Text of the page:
California’s governor, Ronald Reagan, condemning the protesters as “cowardly little bums,” sent in the National Guard. For Reagan and others, the bank fire was more than an isolated act of vandalism. Lewis F. Powell, a prominent corporate lawyer, described it as part of a larger assault on the business of America in a 1971 memo for the U.S. Chamber of Commerce.

Powell listed threats including Ralph Nader’s campaign for consumer safety regulations, the rise of the environmental movement and the expansion of social welfare programs. Warning that “business and the enterprise system are in deep trouble, and the hour is late,” he urged businesses to fight.

Corporations began to invest in politics on an unprecedented scale. The beer magnate Joseph Coors said Powell’s memo prompted him to create the Heritage Foundation, a conservative think tank that greatly influenced Reagan’s presidential policy agenda. The National Association of Manufacturers moved to Washington from New York. Blue chips including General Electric, Exxon and IBM funded a “boot camp” where economists lectured federal judges on free enterprise. By 1990, 40 percent of the judiciary had been re-educated.

Powell continued his corporate advocacy as a member of the Supreme Court, which he joined in 1972, writing important decisions removing restraints on corporate concentration and campaign spending.

The counterrevolutionaries embraced a radical view of the role of corporations: “The social responsibility of business is to increase its profits,” as the economist Milton Friedman wrote in an influential 1970 essay in The New York Times Magazine.

[The Times here reviews the history of General Electric as an example of this “counter revolution.” In 1953, GE bragged about paying substantial sums in taxes; ” GE understood its success as intertwined with the health of the government, the prosperity of its workforce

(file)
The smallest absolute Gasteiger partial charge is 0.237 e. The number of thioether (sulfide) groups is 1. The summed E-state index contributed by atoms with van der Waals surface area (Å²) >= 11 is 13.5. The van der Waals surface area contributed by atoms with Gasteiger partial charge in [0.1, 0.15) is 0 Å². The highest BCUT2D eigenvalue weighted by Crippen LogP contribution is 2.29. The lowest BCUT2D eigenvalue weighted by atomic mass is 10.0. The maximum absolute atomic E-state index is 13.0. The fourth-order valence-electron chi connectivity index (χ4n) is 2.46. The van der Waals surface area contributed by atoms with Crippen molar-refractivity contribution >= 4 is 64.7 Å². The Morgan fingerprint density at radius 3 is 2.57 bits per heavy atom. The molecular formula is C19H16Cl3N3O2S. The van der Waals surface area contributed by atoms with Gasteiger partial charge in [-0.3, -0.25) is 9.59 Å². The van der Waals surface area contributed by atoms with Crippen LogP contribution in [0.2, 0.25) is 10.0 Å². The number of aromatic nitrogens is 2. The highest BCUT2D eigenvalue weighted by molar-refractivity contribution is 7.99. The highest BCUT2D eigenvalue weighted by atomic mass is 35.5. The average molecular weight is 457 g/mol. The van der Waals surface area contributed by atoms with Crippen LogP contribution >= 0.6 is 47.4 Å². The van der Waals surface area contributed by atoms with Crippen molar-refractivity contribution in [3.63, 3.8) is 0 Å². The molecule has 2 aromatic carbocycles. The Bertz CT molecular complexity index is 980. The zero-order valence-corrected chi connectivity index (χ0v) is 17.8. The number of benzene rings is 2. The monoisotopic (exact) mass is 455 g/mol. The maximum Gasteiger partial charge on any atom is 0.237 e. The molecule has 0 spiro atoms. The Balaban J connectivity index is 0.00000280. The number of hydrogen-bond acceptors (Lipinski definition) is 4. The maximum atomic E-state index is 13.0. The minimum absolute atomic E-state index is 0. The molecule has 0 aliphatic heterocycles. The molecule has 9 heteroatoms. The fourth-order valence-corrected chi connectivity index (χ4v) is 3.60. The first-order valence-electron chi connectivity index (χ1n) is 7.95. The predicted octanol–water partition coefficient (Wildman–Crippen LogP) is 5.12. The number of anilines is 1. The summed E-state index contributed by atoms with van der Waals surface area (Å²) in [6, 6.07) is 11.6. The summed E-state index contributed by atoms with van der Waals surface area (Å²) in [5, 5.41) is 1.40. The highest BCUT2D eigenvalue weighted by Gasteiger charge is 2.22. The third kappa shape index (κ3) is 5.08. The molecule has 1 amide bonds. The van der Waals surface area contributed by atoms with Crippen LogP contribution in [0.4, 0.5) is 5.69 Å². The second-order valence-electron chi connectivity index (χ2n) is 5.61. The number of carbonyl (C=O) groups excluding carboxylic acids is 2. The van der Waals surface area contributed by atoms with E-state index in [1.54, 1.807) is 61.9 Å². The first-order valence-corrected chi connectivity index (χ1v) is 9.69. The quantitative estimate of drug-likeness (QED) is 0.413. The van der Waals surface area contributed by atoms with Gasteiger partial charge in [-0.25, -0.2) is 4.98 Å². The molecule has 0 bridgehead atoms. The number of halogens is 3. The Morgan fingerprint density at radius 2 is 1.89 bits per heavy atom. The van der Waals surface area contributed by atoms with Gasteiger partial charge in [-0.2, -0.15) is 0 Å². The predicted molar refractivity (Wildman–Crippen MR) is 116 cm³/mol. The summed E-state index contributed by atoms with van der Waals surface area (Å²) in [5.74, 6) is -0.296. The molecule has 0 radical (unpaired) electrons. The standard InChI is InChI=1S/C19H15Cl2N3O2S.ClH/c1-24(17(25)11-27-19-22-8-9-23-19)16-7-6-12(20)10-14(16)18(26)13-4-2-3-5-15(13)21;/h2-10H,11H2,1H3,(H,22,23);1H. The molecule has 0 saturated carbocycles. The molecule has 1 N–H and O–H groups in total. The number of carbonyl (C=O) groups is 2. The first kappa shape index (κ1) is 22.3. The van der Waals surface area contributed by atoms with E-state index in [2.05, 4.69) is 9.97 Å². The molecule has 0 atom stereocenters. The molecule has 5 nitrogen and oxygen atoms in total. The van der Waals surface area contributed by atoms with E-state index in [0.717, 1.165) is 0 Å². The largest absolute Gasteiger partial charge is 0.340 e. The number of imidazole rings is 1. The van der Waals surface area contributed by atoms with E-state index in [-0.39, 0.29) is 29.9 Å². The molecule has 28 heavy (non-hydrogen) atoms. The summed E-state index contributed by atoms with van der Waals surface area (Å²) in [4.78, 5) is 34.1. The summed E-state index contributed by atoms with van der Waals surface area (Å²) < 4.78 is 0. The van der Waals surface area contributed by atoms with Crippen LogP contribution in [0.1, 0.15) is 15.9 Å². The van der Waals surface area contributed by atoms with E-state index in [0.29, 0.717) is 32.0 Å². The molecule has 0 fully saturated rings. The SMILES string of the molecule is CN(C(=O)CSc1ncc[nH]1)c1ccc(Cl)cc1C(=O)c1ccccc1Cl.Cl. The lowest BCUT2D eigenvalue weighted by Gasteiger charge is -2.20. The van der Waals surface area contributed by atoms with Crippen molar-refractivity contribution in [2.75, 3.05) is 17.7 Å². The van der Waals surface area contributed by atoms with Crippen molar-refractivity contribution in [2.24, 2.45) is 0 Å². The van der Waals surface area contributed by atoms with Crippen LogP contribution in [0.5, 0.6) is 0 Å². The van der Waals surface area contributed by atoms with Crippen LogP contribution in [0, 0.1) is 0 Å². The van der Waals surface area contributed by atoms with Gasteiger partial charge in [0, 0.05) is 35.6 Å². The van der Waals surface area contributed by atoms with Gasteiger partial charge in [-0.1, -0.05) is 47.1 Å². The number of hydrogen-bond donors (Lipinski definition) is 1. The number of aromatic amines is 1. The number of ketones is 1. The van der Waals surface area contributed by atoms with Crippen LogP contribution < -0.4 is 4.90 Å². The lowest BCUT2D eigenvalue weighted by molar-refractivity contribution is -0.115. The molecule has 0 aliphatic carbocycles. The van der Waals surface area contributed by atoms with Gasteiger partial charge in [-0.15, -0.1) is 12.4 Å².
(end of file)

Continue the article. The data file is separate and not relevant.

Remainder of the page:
and the growth of the U.S. economy.” By 1981, that had changed dramatically and GE boasted of paying no federal taxes.]

This unapologetic pursuit of profit reached new heights with the deregulation of financial markets.

Lending surged as the federal government lifted strict limits on interest rates and on foreign investment in the United States. Investors bought companies and squeezed them like lemons, while surviving firms scrambled to keep shareholders happy. In 1982, the Securities and Exchange Commission — led by a Wall Street banker for the first time since the Great Depression — provided a new way for corporations to shovel money to shareholders by voting to let companies buy back shares of their own stock.

Companies also began to compensate executives primarily with options to purchase stock. The chief executives of large American corporations made about 20 times more than the median worker at those companies in the mid-1960s. By 2018, the gap was some 278 times.

Meanwhile, the union movement declined, removing an important counterweight to corporate power. Unions lost traction partly under the weight of their own shortcomings, including endemic corruption and a focus on preserving employment in declining industries rather than expanding membership in growing industries. [Editor’s Note: Unions also suffered from racial and sex discrimination and union leadership’s support of the Vietnam War; thereby losing support from the progressive wing of the Democratic Party — See Alfred Kahn quotation regarding the Teamsters below.]

Companies also became more militant in their opposition to unions. Kate Bronfenbrenner, a professor at Cornell University, surveyed workers who had participated in unionization drives between 1999 and 2003 and found 57 percent of their employers had threatened to close the business if a union was formed; 47 percent threatened to cut wages or benefits; and 34 percent fired workers who supported unionization.

To sustain the goals of the private sector at the expense of the public interest, corporations poured money into lobbying. They told policymakers that the decline in the fortunes of American workers was the tough-but-fair result of market forces.

“People will get paid on how valuable they are to the enterprise,” John Snow, an economist then serving as Treasury secretary under President George W. Bush, explained in 2006. On this theory, thanks to new technologies and increased foreign competition, most Americans just weren’t worth what they used to be.

Politicians didn’t pay much attention to the flaws in that logic: that U.S. workers have fared more poorly than those in other nations, and that wage growth also has lagged far behind the rising value of the average worker’s output. In a recent study, the Harvard economists Anna Stansbury and Lawrence Summers tied those trends to the shift in political power from workers to employers.